SUBSTITUTION NOTES: Mostly the usual. Slight variants:
- Kalis got knocked out for a snap, so Dawson was inserted.
- Bunting returned to the field for a few snaps.
- Hill is getting a fair number of snaps behind Poggi and Williams.
- Peppers got a number of pure RB snaps and handoffs that were in no way frippery.
- Ways saw a little PT.
- Hidgon also saw a few snaps.
Still no Green or Isaac.
[After THE JUMP: screens and Rudock and such.]
I know you’ve been talking about Ohio State a lot today, so I wanted to do something different and go in-depth on one play. So, let’s talk about your touchdown catch in the first quarter against Penn State. First of all, you guys line up and it’s a double tight end set. What do you then see from the defense?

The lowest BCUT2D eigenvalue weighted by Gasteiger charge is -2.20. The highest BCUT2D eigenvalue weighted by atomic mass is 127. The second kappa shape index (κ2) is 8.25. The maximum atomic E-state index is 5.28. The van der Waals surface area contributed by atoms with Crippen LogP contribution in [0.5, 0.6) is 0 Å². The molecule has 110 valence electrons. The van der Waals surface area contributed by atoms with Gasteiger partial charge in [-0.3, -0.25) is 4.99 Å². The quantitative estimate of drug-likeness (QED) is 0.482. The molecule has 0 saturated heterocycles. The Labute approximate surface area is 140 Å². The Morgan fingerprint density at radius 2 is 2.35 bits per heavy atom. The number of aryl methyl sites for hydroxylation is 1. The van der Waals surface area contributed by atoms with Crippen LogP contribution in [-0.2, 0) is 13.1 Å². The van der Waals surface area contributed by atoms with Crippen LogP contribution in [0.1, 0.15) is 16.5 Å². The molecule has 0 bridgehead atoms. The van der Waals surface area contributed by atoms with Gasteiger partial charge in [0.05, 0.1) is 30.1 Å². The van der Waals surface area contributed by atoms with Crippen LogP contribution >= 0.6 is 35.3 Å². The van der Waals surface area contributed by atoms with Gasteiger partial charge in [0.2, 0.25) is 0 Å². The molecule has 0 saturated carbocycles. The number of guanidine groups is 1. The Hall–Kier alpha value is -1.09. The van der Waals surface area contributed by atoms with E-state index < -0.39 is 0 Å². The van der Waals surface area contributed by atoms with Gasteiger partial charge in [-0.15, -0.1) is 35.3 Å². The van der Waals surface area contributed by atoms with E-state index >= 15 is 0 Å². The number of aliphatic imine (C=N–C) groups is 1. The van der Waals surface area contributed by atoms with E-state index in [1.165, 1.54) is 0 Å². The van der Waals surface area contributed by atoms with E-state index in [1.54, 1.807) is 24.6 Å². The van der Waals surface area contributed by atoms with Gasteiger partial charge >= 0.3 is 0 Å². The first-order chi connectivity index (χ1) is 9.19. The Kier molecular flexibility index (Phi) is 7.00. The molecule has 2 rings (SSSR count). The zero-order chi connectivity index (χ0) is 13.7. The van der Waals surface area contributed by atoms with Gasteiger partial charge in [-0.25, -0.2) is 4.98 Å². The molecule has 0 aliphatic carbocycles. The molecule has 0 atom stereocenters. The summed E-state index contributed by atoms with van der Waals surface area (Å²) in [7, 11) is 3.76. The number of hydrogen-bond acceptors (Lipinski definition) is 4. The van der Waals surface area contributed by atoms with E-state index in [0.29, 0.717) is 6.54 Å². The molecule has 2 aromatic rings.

“So, I saw a safety. They’d been rolling a safety down in the box. I saw some linebackers clouded over me. I knew I was going to have to get open on the corner route, but to be honest it was so loud early on in that stadium I was just staring at the ball because I couldn’t hear Jake. I was staring at the ball but thinking in my mind mind what I would have to do. That’s kind of what I was doing early on in that game, and once the ball was snapped I just kind of fired out and diagnosed what I had. I think I had a safety squaring me up maybe 10 yards off. I tried to push up on his grass, sell the post, threw my eyes inside and he really bit on it and popped open on the corner route.”